Ground-breaking Research (FRIPRO) applications are granted by the three thematic portfolio boards. FRIPRO’s objective is to fund the very best applications, with particular emphasis on scientific quality, regardless of the topic. This means that the mark awarded for Excellence is given particular weight and that the portfolio board will also take special account of the application’s ranking by the panel when deciding whether or not to grant funding.
The other portfolio boards with responsibility for the defined thematic portfolios can give different weight to the different factors, but never at the expense of the priorities described under the relevant topic in the call for proposals.
The administration often submits alternative ranking lists to the portfolio board where these factors are weighted differently. The lists form the basis for the portfolio board’s discussion of what considerations they want to prioritise, within the budget available to them and the priorities described in the call. The portfolio board’s discussion may result in decisions that do not correspond with the proposals the Research Council has submitted.
Applications targeting more than one topic can be included on several lists of recommendations given to different portfolio boards. If more than one portfolio board grants the application, it will nevertheless only be funded by one of the portfolio boards. Another application will then be moved up from the waiting list and granted the funding that has now become available.
Feedback to applicants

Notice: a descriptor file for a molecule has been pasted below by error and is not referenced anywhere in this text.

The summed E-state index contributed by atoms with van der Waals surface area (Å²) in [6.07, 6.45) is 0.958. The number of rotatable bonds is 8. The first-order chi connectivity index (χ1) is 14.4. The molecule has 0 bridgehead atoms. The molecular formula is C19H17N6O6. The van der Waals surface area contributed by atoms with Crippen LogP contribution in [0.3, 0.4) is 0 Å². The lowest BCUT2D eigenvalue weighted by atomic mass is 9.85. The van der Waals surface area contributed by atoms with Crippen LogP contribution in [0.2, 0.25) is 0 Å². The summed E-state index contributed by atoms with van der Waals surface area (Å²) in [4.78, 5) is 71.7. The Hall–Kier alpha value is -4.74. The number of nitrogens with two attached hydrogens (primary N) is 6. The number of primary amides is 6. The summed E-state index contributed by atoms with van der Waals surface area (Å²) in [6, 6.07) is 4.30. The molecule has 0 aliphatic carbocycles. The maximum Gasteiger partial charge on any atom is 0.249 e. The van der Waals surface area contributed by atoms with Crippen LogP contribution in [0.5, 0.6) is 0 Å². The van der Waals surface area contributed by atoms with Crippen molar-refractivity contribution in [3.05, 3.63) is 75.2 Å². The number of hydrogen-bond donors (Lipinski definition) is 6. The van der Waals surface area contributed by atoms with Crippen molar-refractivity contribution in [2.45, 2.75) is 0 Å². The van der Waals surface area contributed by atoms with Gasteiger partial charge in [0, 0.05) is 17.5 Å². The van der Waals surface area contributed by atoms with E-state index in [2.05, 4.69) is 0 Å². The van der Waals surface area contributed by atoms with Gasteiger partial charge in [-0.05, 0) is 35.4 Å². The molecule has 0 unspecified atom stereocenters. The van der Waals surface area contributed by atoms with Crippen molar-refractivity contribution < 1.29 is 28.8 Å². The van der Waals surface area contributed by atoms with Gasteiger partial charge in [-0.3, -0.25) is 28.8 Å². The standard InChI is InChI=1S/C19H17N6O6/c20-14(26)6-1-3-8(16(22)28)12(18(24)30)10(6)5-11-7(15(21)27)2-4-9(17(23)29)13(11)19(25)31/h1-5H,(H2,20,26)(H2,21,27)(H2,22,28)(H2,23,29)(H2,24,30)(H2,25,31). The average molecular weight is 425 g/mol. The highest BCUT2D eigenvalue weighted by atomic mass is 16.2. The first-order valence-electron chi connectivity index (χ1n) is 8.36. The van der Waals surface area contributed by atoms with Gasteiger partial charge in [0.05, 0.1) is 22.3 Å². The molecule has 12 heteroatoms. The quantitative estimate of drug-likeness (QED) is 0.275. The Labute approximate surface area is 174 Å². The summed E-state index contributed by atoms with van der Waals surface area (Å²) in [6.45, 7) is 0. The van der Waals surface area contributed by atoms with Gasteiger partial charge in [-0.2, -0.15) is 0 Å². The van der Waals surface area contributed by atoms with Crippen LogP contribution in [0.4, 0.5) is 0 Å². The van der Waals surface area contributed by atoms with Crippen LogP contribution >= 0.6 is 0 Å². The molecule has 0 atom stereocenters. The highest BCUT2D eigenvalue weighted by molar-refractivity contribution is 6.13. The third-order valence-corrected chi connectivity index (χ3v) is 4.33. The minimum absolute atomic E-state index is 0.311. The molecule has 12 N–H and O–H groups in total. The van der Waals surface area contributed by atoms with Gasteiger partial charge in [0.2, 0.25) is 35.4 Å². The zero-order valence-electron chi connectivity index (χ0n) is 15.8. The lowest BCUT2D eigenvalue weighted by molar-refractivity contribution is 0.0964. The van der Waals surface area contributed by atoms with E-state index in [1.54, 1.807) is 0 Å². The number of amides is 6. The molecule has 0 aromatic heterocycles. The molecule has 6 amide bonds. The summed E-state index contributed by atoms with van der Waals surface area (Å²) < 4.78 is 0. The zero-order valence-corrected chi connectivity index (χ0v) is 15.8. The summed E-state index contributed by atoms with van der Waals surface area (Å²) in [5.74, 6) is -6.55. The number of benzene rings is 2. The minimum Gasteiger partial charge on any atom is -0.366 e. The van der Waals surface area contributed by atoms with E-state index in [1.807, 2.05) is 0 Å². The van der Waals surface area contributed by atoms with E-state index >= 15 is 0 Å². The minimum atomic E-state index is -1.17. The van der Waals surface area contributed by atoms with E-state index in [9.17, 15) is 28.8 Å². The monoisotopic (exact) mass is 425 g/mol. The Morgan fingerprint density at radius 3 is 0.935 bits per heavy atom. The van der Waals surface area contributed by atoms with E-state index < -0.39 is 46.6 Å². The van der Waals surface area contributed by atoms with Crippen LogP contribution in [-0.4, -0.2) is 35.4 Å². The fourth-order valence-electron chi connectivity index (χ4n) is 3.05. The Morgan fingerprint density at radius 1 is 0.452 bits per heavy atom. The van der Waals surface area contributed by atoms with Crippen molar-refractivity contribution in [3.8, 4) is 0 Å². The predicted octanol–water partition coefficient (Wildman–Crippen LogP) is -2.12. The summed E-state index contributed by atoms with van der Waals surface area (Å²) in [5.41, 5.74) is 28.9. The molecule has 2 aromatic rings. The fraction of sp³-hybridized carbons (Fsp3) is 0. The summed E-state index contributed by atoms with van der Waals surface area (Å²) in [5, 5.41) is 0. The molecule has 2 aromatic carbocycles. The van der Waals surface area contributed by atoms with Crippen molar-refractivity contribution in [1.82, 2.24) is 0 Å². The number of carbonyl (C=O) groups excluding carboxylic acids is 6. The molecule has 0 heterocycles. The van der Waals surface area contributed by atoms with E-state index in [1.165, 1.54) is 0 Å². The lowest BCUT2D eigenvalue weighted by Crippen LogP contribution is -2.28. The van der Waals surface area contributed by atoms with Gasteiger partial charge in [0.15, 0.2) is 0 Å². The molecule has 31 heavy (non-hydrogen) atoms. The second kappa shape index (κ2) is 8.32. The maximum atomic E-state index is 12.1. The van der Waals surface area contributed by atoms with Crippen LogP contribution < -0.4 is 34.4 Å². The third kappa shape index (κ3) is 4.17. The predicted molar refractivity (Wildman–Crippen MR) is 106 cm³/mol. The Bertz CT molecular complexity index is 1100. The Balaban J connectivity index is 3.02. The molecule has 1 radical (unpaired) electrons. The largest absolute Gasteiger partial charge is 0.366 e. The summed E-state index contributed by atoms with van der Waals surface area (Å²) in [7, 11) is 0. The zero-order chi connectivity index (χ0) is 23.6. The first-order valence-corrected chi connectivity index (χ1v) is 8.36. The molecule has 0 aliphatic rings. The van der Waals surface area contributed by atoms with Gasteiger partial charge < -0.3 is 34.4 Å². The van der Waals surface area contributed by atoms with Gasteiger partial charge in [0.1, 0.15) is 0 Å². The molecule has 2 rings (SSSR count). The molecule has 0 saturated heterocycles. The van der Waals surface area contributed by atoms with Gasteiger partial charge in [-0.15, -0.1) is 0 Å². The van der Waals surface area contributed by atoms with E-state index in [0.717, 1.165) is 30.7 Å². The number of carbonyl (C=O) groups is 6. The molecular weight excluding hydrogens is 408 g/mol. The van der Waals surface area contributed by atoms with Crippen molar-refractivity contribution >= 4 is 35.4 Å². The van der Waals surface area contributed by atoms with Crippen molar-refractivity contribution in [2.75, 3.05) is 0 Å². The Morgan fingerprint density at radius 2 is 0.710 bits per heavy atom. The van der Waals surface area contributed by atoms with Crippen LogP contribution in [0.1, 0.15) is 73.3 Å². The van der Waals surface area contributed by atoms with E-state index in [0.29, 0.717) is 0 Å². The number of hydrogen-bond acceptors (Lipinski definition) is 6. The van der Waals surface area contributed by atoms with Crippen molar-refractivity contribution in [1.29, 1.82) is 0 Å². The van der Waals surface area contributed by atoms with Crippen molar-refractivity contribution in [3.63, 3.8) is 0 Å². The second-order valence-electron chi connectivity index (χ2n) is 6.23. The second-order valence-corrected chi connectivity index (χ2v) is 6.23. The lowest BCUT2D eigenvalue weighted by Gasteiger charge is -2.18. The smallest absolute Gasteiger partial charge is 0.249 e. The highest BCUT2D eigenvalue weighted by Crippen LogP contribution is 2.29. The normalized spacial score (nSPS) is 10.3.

In 2021, all applicants will receive feedback in the form of marks and written assessments from the joint panel.
In 2020, the applications that did not move past the qualification stage and were therefore not assessed by the joint panel, which accounted for around 30% of applications, only received the principal assessor’s written feedback as scientific feedback. However, the marks awarded by all the panel members nevertheless determined whether an application passed the qualification stage. This procedure was implemented as a special measure because of the coronavirus situation and will not be continued in 2021.
In this year’s call, we will announce which applications have been granted funding on our website and in our newsletter in week 25.
Applicants whose application has been rejected will receive a rejection letter via My RCN Web as soon as possible.
As a result of the extra funding awarded for excellent research and challenge-driven humanities research, we will also grant a few applications in July/August 2021.
Funding from the Fellesløft IV joint funding initiative will be awarded according to a different process where the final decisions are made in the autumn. This process is described in the call for proposals.